DDN Blog: Backgrounds and Themes

Backgrounds in 4th Edition were introduced in the Scales of War adventure path, as an option that gave characters a dash of flavor material as well as a small bonus (usually +2 to a skill or something similar...usually). Themes came about much later with Dark Sun Campaign Setting, and were also much more complicated; you got a bonus encounter power, and the option to swap out powers for theme powers and also nab theme-only feats. Later themes not only gave you the free power, but also minor bonuses at level 5 and 10. Basically they gave you variable mechanical benefits at no cost, with the side effect of potential flavor material if you wanted to bother with it.

5th Edition backgrounds and themes on the other hand, well...they sound like prepackaged skills and feats. Like, you pick soldier and theoretically gain skill training in four skills related to doing whatever it means to be a soldier (Athletics, Endurance, something knowledge of military hierarchy and tactics?), and a slayer theme and theoretically gain a damage-boosting feat (perhaps an encounter- or daily-based maneuver?). 

While I can kind of get behind the idea of grouping things together to speed up character creation/ease new players in, the fact that you can just ignore them anyway and pick whatever you want makes them feel kind of pointless. I mean I can already do the skill part by just letting my current players pick whatever skills they want, and the second would require lots of combing through feats looking for thematic packages (or just making up whatever I want).

The flexibility of any skills is nice. Certainly it will help players better make the characters they are looking for (though 4th Edition's multiclassing and Skill Training mechanic made it stupid easy for minimal cost). I am wondering if the themes really will just be lists of feats, or if they will add in unique class features. If the former then I am pretty meh on the whole thing, and hope that books do not waste too much page space on them. I really enjoyed paragon paths and epic destinies as no-charge perks for focusing your character and mechanically justifying what you do, so hopefully they turn out more like that.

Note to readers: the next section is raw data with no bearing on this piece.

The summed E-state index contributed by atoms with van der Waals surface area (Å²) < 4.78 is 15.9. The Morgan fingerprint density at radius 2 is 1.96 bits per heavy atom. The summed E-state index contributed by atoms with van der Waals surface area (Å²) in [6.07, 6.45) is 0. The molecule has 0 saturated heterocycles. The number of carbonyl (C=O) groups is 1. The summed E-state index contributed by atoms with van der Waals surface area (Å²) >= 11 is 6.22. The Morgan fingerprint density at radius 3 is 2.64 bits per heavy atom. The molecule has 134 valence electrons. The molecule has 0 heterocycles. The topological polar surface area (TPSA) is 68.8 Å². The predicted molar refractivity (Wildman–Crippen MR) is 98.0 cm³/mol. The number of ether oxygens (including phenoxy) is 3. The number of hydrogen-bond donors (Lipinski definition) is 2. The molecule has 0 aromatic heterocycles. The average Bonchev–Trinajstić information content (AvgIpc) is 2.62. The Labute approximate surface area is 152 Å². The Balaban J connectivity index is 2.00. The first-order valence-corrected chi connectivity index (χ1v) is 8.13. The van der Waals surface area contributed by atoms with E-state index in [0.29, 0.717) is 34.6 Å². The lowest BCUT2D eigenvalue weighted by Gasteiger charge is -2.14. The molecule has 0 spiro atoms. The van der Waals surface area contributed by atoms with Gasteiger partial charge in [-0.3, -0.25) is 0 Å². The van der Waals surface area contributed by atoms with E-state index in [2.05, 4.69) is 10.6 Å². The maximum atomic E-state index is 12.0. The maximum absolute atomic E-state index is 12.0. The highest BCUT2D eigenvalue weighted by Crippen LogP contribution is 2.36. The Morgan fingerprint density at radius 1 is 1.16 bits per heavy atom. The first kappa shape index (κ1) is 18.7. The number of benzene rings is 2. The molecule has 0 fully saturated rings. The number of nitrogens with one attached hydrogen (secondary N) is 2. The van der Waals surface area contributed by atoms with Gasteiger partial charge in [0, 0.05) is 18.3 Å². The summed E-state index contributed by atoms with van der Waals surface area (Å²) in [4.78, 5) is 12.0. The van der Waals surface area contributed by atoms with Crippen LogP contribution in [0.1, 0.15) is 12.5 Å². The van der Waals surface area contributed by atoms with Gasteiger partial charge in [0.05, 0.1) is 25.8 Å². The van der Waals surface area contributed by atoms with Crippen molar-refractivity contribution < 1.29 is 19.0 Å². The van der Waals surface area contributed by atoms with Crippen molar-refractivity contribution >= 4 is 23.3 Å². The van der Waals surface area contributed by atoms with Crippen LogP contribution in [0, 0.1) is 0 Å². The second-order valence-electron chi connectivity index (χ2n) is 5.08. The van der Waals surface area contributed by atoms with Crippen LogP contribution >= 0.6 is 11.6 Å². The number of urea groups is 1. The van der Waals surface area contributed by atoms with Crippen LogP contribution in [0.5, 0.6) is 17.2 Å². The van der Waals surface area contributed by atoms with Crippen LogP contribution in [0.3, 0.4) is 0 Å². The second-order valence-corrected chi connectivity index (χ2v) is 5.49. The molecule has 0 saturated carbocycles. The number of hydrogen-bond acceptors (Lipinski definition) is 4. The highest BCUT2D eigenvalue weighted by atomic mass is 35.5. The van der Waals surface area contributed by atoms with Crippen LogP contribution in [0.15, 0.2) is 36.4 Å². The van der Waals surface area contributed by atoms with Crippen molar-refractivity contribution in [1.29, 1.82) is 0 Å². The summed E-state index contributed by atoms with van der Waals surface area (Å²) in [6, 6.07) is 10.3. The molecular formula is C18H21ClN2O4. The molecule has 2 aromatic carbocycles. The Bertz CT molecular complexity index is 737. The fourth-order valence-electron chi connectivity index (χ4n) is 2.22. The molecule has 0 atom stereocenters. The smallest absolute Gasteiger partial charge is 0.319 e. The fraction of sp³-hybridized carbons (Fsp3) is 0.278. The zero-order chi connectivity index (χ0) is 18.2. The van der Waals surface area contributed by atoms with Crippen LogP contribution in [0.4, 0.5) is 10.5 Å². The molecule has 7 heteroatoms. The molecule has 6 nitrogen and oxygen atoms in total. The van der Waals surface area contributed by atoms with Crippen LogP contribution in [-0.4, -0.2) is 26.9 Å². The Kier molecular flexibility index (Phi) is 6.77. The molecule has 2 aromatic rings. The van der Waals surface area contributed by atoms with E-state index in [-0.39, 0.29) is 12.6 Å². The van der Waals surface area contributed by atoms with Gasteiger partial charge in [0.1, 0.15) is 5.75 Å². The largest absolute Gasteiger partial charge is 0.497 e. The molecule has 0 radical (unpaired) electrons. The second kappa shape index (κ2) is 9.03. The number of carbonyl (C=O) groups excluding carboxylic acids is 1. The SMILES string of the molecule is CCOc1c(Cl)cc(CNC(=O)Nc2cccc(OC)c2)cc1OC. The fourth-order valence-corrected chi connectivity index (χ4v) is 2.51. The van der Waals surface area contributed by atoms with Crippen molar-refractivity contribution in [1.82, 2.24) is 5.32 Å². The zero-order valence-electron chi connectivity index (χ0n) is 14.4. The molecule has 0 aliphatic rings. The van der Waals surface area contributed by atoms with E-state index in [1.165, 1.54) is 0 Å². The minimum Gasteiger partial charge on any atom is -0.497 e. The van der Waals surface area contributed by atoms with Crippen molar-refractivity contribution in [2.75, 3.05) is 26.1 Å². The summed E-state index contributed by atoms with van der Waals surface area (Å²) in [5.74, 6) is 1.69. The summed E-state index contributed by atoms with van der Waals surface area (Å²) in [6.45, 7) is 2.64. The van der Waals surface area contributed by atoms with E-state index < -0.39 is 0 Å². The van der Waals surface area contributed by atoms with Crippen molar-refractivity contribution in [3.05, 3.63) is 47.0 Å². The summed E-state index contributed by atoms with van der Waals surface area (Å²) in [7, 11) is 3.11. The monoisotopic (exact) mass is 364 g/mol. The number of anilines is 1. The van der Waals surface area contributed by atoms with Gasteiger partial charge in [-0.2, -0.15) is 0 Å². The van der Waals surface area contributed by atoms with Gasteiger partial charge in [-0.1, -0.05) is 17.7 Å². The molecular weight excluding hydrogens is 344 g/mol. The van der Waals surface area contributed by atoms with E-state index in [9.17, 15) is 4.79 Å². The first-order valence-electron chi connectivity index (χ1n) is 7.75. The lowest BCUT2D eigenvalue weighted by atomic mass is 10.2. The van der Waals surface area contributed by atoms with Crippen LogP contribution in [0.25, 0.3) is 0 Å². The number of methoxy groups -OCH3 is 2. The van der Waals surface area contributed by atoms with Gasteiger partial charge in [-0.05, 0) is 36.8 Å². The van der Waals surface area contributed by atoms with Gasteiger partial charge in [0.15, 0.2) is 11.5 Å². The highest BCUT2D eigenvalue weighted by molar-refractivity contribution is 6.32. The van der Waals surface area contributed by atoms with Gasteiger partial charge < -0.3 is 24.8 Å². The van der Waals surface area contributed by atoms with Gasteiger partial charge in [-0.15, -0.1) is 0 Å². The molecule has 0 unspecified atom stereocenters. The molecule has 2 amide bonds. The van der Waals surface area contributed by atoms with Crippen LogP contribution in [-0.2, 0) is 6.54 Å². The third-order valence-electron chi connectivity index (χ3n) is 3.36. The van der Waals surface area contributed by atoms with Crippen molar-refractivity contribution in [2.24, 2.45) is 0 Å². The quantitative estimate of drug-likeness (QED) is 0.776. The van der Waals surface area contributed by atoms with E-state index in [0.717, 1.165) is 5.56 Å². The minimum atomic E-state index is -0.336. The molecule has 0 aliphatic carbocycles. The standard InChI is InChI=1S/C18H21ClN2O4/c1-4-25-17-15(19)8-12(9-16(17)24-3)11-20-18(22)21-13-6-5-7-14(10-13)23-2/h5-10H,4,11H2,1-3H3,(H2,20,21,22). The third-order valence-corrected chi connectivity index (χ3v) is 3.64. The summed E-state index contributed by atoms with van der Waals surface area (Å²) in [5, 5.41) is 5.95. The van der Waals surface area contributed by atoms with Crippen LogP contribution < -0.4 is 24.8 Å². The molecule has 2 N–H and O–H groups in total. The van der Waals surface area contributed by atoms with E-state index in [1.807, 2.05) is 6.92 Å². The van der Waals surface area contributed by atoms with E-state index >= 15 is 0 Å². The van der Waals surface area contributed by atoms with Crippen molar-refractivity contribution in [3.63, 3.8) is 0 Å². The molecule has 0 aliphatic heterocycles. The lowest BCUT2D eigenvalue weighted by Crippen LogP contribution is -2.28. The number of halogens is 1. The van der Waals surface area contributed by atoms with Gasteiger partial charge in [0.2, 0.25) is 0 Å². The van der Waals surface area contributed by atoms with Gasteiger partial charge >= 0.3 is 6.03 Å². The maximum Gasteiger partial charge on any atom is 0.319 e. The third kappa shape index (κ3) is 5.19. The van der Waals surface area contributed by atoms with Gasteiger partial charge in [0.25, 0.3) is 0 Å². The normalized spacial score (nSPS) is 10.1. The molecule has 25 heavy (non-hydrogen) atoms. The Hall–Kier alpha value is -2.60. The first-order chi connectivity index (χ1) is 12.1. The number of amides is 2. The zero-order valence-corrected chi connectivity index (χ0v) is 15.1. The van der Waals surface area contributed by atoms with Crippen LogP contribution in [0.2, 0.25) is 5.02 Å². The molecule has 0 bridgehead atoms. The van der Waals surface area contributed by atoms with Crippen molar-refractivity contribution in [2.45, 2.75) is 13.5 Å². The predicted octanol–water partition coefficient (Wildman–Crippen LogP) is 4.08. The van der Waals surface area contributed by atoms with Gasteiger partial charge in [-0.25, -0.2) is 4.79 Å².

Edit: I just realized that these sound like more heavily encouraged "builds" from 3rd and 4th Edition. Again nice for players scoping out a class or looking for iconic styles, but unless there is something more to them I hope we don't get too many pages devoted to them.


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  2. I think it's important that themes, backgrounds, or whatever, don't add power creep. Anything you get from a theme should require trade-offs with other class features. So, a simple theme might only be a preselected list of skills, feats, equipment, powers, or whatever. As someone who greatly prizes character generation simplicity, I think this is very important (not all of us want to "build" characters mechanically). However, this need not be all that themes can provide. I can also see them having theme-only feats or skills, or replacing other class features (for example, maybe a control undead ability that could be swapped in for turn undead).

  3. You actually reminded me of this bit from the blog:

    "And, as with backgrounds, a DM might decide he or she doesn’t want to mess with feats and prefers something very old school. If so, the fights might be a touch harder, but you can play the game just fine without them."